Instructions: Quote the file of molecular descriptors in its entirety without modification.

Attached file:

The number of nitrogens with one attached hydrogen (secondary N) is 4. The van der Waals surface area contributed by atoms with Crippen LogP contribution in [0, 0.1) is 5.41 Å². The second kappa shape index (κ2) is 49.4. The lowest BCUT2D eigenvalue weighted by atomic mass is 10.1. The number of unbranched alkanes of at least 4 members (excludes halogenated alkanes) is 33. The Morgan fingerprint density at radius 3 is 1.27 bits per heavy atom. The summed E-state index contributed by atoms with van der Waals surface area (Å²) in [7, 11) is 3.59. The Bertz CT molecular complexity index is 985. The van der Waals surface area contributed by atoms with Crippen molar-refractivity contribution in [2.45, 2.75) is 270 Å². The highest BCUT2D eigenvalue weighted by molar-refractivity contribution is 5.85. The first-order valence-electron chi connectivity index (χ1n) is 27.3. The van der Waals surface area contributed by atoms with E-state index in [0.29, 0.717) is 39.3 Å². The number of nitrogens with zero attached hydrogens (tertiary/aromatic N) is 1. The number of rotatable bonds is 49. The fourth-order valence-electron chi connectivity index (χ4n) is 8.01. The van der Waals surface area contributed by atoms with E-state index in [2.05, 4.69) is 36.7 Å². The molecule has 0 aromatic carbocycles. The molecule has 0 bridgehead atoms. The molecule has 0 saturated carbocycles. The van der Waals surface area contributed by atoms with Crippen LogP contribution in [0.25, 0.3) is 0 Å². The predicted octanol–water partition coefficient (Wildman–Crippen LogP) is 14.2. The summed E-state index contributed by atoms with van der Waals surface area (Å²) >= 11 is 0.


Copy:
The number of nitrogens with one attached hydrogen (secondary N) is 4. The van der Waals surface area contributed by atoms with Crippen LogP contribution in [0, 0.1) is 5.41 Å². The second kappa shape index (κ2) is 49.4. The lowest BCUT2D eigenvalue weighted by atomic mass is 10.1. The number of unbranched alkanes of at least 4 members (excludes halogenated alkanes) is 33. The Morgan fingerprint density at radius 3 is 1.27 bits per heavy atom. The summed E-state index contributed by atoms with van der Waals surface area (Å²) in [7, 11) is 3.59. The Bertz CT molecular complexity index is 985. The van der Waals surface area contributed by atoms with Crippen molar-refractivity contribution in [2.45, 2.75) is 270 Å². The highest BCUT2D eigenvalue weighted by molar-refractivity contribution is 5.85. The first-order valence-electron chi connectivity index (χ1n) is 27.3. The van der Waals surface area contributed by atoms with E-state index in [0.29, 0.717) is 39.3 Å². The number of nitrogens with zero attached hydrogens (tertiary/aromatic N) is 1. The number of rotatable bonds is 49. The fourth-order valence-electron chi connectivity index (χ4n) is 8.01. The van der Waals surface area contributed by atoms with E-state index in [2.05, 4.69) is 36.7 Å². The molecule has 0 aromatic carbocycles. The molecule has 0 bridgehead atoms. The molecule has 0 saturated carbocycles. The van der Waals surface area contributed by atoms with Crippen LogP contribution in [0.25, 0.3) is 0 Å². The predicted octanol–water partition coefficient (Wildman–Crippen LogP) is 14.2. The summed E-state index contributed by atoms with van der Waals surface area (Å²) >= 11 is 0.